Reduced vesicular storage of catecholamines in the pathogenesis of Parkinson's Disease Open Access

Taylor, Tonya (2010)

Permanent URL: https://etd.library.emory.edu/concern/etds/gq67jr59h?locale=en
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Abstract

Parkinson's disease (PD) is a neurodegenerative disorder which affects millions of people
worldwide. Although the cause of PD is unknown, it is thought to be due to a combination of
genetic and environmental factors; many therapies aim to restore dopamine (DA) within the
brain. Animal models, both chemical and transgenic, have been used to uncover potential
mechanisms of PD, but none have successfully recapitulated the symptoms of PD on an
appropriate timescale. Genetic perturbation of the vesicular monoamine transporter (VMAT2)
yielded the VMAT2-deficient mice, which display many of the motor and non-motor symptoms
associated with PD. With a 95% reduction in VMAT2 expression, VMAT2-deficient animals
have decreased novelty-induced locomotor activity and a shortened stride length at older ages.
VMAT2-deficient animals also displayed progressive deficits in olfactory discrimination without
changes in other sensory systems, which appear to be possibly correlated with previously seen
age-dependent reduction in dopamine transporter expression. Moreover, VMAT2-deficient mice
have a shorter latency to behavioral signs of sleep, delayed gastric emptying, anxiety-like
behaviors at younger ages, and a progressive depressive-like phenotype. Taken together, these
data suggest that reduced storage of monoamines may contribute to the development of many
features of Parkinson's disease. Progressive neurodegeneration in the substantia nigra (SNpc),
locus coeruleus (LC), and dorsal raphe (DR) has been observed, accompanied by α-synuclein
accumulation. Moreover, primary cultures from the SNpc, LC, and DR of postnatal mice
exposed to physiological concentrations of monoamines were found to undergo increased
oxidative stress via formation of H2O2 and other oxidative species; whereas, cultures from
wildtype mice were unaffected. These studies demonstrate that reduced vesicular storage may
play a role in the pathogenesis of parkinsonian symptoms and neurodegeneration. Perturbing the
catecholaminergic cytosolic environment may ultimately lead to the development of several
behavioral phenotypes and neuronal death. Using the VMAT2-deficient mice as a new model of
PD, could potentially lead to new therapeutic strategies beyond DA replacement therapy.

Table of Contents

CONTENTS

CHAPTER 1: INTRODUCTION AND BACKGROUND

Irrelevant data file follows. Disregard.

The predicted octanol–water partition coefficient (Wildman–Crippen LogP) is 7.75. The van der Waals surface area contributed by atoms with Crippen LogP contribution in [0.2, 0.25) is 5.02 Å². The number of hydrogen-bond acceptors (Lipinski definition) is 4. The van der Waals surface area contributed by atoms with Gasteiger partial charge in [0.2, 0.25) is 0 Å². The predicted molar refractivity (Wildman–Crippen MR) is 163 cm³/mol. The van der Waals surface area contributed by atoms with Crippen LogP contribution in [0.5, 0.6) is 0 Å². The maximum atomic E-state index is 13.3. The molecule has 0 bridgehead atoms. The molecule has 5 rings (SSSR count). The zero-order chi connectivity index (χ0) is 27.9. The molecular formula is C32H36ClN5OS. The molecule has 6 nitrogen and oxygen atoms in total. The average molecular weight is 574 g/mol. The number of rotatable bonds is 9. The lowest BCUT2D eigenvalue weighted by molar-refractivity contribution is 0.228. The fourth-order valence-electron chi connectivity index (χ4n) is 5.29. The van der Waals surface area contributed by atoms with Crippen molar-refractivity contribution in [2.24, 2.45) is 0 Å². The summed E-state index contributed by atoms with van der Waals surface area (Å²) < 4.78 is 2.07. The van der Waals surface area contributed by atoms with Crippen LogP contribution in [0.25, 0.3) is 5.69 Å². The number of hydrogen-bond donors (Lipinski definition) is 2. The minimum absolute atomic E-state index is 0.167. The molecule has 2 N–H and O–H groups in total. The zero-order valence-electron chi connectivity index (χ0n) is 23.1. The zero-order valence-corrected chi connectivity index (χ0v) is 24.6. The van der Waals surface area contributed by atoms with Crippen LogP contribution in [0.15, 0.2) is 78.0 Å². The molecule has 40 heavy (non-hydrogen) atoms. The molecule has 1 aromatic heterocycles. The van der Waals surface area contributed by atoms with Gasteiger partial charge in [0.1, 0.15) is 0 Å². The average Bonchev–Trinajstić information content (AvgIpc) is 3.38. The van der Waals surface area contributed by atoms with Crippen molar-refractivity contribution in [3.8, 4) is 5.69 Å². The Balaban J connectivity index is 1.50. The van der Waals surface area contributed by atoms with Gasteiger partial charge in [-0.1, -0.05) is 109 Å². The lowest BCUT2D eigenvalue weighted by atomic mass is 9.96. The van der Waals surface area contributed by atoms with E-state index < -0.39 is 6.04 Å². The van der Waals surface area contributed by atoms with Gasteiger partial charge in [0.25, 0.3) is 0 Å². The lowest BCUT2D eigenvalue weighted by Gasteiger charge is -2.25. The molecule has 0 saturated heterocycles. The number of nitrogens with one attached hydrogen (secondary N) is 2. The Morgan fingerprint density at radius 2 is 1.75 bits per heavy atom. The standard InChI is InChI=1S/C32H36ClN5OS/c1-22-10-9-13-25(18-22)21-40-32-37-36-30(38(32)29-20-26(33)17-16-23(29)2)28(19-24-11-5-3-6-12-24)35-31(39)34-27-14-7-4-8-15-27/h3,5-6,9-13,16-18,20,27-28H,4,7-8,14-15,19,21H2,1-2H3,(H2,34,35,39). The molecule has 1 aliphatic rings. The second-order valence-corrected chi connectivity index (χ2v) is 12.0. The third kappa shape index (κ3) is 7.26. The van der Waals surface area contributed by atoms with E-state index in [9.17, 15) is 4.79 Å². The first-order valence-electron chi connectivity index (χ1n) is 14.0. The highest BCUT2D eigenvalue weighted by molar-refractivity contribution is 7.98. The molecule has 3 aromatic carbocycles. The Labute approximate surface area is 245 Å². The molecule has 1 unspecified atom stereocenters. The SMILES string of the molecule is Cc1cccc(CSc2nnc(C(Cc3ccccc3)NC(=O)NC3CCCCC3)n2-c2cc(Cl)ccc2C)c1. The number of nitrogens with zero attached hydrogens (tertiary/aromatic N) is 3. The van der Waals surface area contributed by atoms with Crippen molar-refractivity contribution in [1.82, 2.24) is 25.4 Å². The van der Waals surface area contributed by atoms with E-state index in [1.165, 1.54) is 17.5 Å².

Parkinson's Disease……………………………………………………………………...2

Dopamine and PD……………………………………………………………..…………3

Non-motor symptoms of PD…………………………………………………………..…5

Norepinephrine in PD………………………………………………………………..…..6

Serotonergic involvement in PD…………………………………………………..…….8

Hypotheses of PD……………………………………………………………………….10

Vesicular Monoamine Transporter……………………………………………………13

Introduction to Specific Aims………………………………………………...………..15

CHAPTER 2: BEHAVIORAL PHENOTYPING OF MOUSE MODELS OF PD

Abstract…………………………………………………………………………………18

Introduction……………………………………………………………………………..19

General Health………………………………………………………………………….20

Motor phenotype of PD……………………………………………………………..….22

Olfactory deficits in PD……………………………………………………………..….23

Sleep abnormalities in PD…………………………………………………………...…25

Gastrointestinal dysfunction in PD……………………………………………………27

Anxiety and depression…………………………………………………………...……30

Cognitive deficits in PD……………………………………………………………..….34

Conclusion………………………………………………………………………………35

CHAPTER 3: NON-MOTOR SYMPTOMS OF PD REVEALED IN MICE WITH REDUCED VESICULAR MONOAMINE STORAGE

Abstract………………………………………………………………………………….40

Introduction………………………………………………………..…………..………..41

Materials and Methods…………………………………………………………………42

Results…………………………………………………………………………………...48

Discussion……………………………………………………………………………….53

Acknowledgments………………………………………………………………………58

CHAPTER 4: PROGRESSIVE NORADRENERGIC DEGENERATION PRECEDES NIGRAL CELL LOSS IN A MOUSE MODEL OF PD

Abstract………………………………………………………………………………….76

Introduction……………………………………………………………………………..77

Materials and Methods……………………………………………………………..…..78

Results………………………………………………………………………………...…82

Discussion…………………………………………………………………………….....87

Acknowledgments……………………………………………………………………....90

CHAPTER 5: SEROTONERGIC DYSFUNCTION IN A MOUSE MODEL OF PARKINSON'S DISEASE

Abstract……………………………………………………………………..………….106

Introduction…………………………………………………………………..………..107

Materials and Methods………………………………………………………..………108